- Enrollment in the Affordable Care Act exchanges dropped about 2.4% to 8.3 million from 8.5 million a year ago, according to preliminary figures from CMS.
- The agency described the number purchasing individual coverage at Healthcare.gov during the most recent open enrollment period that ended last week as “stable.” The data include a three-day extension granted after website issues gave some consumers trouble signing up.
- The data did not include enrollees who purchased coverage during the first three hours of Wednesday or consumers who left contact information at the call center for enrollment purposes. CMS said final enrollment data will be released early next month.
CMS attributed some of the decline to a few factors, including a strong economy that may have moved more people into job-based coverage.
Maine expanded Medicaid eligibility under the ACA, which the agency estimated would have shifted about 12,000 residents of that state away from purchasing exchange coverage. Nevada also opened a state-operated exchange, known as Nevada Health Link, for 2020 enrollment. CMS said about 84,000 Nevadans enrolled last year.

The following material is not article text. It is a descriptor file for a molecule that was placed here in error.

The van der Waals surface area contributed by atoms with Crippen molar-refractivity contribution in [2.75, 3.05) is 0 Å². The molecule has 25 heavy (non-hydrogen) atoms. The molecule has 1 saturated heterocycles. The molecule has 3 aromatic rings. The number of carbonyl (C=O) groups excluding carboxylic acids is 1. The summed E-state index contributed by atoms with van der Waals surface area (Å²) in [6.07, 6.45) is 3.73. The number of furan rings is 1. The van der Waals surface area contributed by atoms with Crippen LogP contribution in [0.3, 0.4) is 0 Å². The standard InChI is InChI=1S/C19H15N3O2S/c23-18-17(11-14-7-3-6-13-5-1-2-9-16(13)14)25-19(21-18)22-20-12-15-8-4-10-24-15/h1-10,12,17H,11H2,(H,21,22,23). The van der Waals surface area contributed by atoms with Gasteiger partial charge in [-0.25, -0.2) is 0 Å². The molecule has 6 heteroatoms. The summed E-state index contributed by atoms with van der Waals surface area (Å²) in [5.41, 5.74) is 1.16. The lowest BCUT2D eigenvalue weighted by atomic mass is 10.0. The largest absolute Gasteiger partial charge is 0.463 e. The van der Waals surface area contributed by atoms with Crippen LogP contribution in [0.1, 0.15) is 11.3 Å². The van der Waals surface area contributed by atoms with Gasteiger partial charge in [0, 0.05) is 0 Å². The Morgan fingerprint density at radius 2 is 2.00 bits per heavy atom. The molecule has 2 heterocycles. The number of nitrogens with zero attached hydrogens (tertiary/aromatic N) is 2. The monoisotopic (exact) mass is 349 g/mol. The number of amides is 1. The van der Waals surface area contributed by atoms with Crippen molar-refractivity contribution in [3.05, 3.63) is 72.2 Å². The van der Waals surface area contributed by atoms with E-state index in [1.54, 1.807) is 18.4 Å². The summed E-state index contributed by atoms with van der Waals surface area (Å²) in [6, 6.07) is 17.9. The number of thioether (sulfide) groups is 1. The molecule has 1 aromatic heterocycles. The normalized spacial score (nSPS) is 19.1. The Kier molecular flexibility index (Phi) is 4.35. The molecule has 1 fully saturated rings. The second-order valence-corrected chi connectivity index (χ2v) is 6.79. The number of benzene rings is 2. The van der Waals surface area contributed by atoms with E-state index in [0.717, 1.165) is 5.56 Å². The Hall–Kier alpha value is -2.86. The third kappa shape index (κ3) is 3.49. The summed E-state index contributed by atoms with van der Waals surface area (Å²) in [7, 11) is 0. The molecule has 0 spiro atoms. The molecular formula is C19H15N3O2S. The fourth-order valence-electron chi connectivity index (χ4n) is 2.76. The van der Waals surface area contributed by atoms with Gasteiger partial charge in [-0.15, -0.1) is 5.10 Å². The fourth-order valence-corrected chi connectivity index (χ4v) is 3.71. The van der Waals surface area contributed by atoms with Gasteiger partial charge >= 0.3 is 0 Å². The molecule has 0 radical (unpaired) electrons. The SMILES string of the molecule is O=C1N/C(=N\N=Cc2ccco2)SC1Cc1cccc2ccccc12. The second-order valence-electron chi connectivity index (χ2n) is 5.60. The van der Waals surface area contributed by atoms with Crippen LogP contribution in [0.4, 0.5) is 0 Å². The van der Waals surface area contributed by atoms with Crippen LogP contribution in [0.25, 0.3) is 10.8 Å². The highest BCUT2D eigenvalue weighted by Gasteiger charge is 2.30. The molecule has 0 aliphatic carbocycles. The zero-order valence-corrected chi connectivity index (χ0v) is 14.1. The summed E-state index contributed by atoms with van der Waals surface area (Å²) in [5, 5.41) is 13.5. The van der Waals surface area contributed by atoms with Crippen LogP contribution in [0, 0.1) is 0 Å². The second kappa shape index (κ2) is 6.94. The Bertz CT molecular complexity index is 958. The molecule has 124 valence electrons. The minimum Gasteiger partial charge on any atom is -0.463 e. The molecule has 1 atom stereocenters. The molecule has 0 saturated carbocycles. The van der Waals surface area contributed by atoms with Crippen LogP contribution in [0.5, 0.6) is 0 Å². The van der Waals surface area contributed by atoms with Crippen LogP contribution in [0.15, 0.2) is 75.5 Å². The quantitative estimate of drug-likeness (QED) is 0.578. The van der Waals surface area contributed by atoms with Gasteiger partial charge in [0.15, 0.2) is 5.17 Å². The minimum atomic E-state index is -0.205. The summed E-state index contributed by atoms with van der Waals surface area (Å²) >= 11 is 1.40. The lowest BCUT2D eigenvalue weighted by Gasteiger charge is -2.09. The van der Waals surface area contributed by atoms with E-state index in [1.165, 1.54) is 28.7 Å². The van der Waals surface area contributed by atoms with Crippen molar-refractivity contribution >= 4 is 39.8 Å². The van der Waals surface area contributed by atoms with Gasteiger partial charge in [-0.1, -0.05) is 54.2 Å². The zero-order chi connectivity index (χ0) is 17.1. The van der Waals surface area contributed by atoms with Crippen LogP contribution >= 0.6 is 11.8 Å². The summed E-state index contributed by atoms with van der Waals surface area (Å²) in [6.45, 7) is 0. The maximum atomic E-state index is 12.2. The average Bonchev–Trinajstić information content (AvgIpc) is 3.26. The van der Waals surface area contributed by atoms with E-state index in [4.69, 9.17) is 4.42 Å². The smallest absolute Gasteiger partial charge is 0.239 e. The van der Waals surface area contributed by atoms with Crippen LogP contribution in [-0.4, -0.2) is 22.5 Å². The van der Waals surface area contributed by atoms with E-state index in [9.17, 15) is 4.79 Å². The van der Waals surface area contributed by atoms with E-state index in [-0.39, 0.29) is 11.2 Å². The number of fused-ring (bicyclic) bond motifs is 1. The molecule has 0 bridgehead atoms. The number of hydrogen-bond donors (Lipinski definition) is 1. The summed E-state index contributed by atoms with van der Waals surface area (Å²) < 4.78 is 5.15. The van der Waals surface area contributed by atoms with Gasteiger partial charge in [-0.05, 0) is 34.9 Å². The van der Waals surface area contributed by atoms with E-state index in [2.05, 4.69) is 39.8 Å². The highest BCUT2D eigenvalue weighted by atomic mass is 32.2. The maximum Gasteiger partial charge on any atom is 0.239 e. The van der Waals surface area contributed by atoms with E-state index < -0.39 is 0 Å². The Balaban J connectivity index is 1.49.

Since President Donald Trump assumed office in 2017, his administration has made numerous efforts to discourage enrollment on the exchanges, including shortening the enrollment period, virtually eliminating budgets for marketing and healthcare navigators, eliminating cost-sharing subsidies paid to insurers and signing into law legislation that zeroed out the financial penalty for not purchasing coverage.
Overall enrollment in both the federal and state exchanges dropped about 10% in 2017 and an additional 7% last year, according to CMS data.
Meanwhile, CMS Administrator Seema Verma kept up her inflammatory remarks about the ACA.
“Far from undermining the Affordable Care Act — as some hysterical and inaccurate claims would have it — the Trump administration is making the very best of what remains a failed experiment,” Verma said in a statement, seemingly contradicting her agency’s own position about the stability of the exchanges.
The ACA was dealt a blow last week when a federal court ruled the individual mandate was no longer constitutional without its financial penalty. That court did not rule, however, on whether that finding invalidates the law as a whole. That question will continue to play out in the courts and almost certainly put the law’s fate back at the U.S. Supreme Court sooner or later.